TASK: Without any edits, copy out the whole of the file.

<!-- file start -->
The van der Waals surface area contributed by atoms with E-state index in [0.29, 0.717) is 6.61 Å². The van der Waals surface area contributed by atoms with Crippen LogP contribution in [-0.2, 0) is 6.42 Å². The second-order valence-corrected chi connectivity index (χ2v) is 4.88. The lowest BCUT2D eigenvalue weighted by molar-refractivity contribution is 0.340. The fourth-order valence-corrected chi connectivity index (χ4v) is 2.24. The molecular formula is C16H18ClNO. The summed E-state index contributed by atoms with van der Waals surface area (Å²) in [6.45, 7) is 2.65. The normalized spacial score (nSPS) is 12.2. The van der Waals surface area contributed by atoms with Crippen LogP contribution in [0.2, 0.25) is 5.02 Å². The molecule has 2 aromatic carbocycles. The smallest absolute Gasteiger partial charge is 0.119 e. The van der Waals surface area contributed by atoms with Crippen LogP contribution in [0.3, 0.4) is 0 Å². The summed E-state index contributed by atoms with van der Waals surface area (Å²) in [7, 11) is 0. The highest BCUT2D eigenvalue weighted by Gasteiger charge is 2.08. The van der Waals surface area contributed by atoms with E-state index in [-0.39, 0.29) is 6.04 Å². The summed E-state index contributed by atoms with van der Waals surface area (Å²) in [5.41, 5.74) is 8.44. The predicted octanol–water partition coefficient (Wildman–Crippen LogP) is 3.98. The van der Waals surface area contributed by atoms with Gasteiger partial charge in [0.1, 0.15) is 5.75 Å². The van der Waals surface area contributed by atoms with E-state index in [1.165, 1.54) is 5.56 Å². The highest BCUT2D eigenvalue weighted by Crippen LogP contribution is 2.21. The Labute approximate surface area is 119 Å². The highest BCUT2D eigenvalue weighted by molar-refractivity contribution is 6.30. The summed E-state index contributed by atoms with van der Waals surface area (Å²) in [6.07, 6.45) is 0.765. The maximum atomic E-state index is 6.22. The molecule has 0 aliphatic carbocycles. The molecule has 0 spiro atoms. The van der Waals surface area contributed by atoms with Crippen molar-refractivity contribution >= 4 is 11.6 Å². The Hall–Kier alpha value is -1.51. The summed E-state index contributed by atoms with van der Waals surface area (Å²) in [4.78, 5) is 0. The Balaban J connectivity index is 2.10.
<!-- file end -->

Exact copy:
The van der Waals surface area contributed by atoms with E-state index in [0.29, 0.717) is 6.61 Å². The van der Waals surface area contributed by atoms with Crippen LogP contribution in [-0.2, 0) is 6.42 Å². The second-order valence-corrected chi connectivity index (χ2v) is 4.88. The lowest BCUT2D eigenvalue weighted by molar-refractivity contribution is 0.340. The fourth-order valence-corrected chi connectivity index (χ4v) is 2.24. The molecular formula is C16H18ClNO. The summed E-state index contributed by atoms with van der Waals surface area (Å²) in [6.45, 7) is 2.65. The normalized spacial score (nSPS) is 12.2. The van der Waals surface area contributed by atoms with Crippen LogP contribution in [0.2, 0.25) is 5.02 Å². The molecule has 2 aromatic carbocycles. The smallest absolute Gasteiger partial charge is 0.119 e. The van der Waals surface area contributed by atoms with Crippen LogP contribution in [0.3, 0.4) is 0 Å². The summed E-state index contributed by atoms with van der Waals surface area (Å²) in [7, 11) is 0. The highest BCUT2D eigenvalue weighted by Gasteiger charge is 2.08. The van der Waals surface area contributed by atoms with E-state index in [-0.39, 0.29) is 6.04 Å². The summed E-state index contributed by atoms with van der Waals surface area (Å²) in [5.41, 5.74) is 8.44. The predicted octanol–water partition coefficient (Wildman–Crippen LogP) is 3.98. The van der Waals surface area contributed by atoms with Gasteiger partial charge in [0.1, 0.15) is 5.75 Å². The van der Waals surface area contributed by atoms with E-state index in [1.165, 1.54) is 5.56 Å². The highest BCUT2D eigenvalue weighted by Crippen LogP contribution is 2.21. The Labute approximate surface area is 119 Å². The highest BCUT2D eigenvalue weighted by molar-refractivity contribution is 6.30. The summed E-state index contributed by atoms with van der Waals surface area (Å²) in [6.07, 6.45) is 0.765. The maximum atomic E-state index is 6.22. The molecule has 0 aliphatic carbocycles. The molecule has 0 spiro atoms. The van der Waals surface area contributed by atoms with Crippen molar-refractivity contribution >= 4 is 11.6 Å². The Hall–Kier alpha value is -1.51. The summed E-state index contributed by atoms with van der Waals surface area (Å²) in [4.78, 5) is 0. The Balaban J connectivity index is 2.10.